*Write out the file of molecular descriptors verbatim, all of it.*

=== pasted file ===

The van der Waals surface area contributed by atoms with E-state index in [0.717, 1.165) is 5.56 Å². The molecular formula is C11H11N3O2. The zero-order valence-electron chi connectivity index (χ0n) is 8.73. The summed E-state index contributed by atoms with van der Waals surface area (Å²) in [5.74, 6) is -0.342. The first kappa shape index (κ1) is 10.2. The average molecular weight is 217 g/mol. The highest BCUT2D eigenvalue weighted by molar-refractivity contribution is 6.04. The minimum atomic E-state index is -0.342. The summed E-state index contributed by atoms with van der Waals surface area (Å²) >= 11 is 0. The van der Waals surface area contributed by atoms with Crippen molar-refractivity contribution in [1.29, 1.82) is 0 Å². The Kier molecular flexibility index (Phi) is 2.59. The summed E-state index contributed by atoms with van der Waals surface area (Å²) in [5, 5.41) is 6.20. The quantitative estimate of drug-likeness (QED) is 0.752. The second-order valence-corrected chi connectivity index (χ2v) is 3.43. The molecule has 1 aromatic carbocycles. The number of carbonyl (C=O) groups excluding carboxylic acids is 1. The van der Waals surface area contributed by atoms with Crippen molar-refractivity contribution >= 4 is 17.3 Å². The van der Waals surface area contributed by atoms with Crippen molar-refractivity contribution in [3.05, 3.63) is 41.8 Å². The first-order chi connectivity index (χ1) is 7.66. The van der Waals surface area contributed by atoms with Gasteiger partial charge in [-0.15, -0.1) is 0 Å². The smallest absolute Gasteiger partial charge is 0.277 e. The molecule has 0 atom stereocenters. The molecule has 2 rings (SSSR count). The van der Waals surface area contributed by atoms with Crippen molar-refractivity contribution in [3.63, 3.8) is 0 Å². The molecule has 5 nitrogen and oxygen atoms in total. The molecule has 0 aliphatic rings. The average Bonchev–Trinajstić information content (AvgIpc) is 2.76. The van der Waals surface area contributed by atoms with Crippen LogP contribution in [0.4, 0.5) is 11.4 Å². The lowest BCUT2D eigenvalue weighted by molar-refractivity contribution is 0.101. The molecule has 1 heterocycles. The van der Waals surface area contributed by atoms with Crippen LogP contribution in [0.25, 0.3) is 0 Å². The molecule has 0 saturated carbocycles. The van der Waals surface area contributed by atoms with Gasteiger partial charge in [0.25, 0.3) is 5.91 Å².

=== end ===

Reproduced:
The van der Waals surface area contributed by atoms with E-state index in [0.717, 1.165) is 5.56 Å². The molecular formula is C11H11N3O2. The zero-order valence-electron chi connectivity index (χ0n) is 8.73. The summed E-state index contributed by atoms with van der Waals surface area (Å²) in [5.74, 6) is -0.342. The first kappa shape index (κ1) is 10.2. The average molecular weight is 217 g/mol. The highest BCUT2D eigenvalue weighted by molar-refractivity contribution is 6.04. The minimum atomic E-state index is -0.342. The summed E-state index contributed by atoms with van der Waals surface area (Å²) >= 11 is 0. The van der Waals surface area contributed by atoms with Crippen molar-refractivity contribution in [1.29, 1.82) is 0 Å². The Kier molecular flexibility index (Phi) is 2.59. The summed E-state index contributed by atoms with van der Waals surface area (Å²) in [5, 5.41) is 6.20. The quantitative estimate of drug-likeness (QED) is 0.752. The second-order valence-corrected chi connectivity index (χ2v) is 3.43. The molecule has 1 aromatic carbocycles. The number of carbonyl (C=O) groups excluding carboxylic acids is 1. The van der Waals surface area contributed by atoms with Crippen molar-refractivity contribution >= 4 is 17.3 Å². The van der Waals surface area contributed by atoms with Crippen molar-refractivity contribution in [3.05, 3.63) is 41.8 Å². The first-order chi connectivity index (χ1) is 7.66. The van der Waals surface area contributed by atoms with Gasteiger partial charge in [-0.15, -0.1) is 0 Å². The smallest absolute Gasteiger partial charge is 0.277 e. The molecule has 0 atom stereocenters. The molecule has 2 rings (SSSR count). The van der Waals surface area contributed by atoms with Crippen molar-refractivity contribution in [3.63, 3.8) is 0 Å². The molecule has 5 nitrogen and oxygen atoms in total. The molecule has 0 aliphatic rings. The average Bonchev–Trinajstić information content (AvgIpc) is 2.76. The van der Waals surface area contributed by atoms with Crippen LogP contribution in [0.4, 0.5) is 11.4 Å². The lowest BCUT2D eigenvalue weighted by molar-refractivity contribution is 0.101. The molecule has 1 heterocycles. The van der Waals surface area contributed by atoms with Crippen LogP contribution in [0.25, 0.3) is 0 Å². The molecule has 0 saturated carbocycles. The van der Waals surface area contributed by atoms with Gasteiger partial charge in [0.25, 0.3) is 5.91 Å².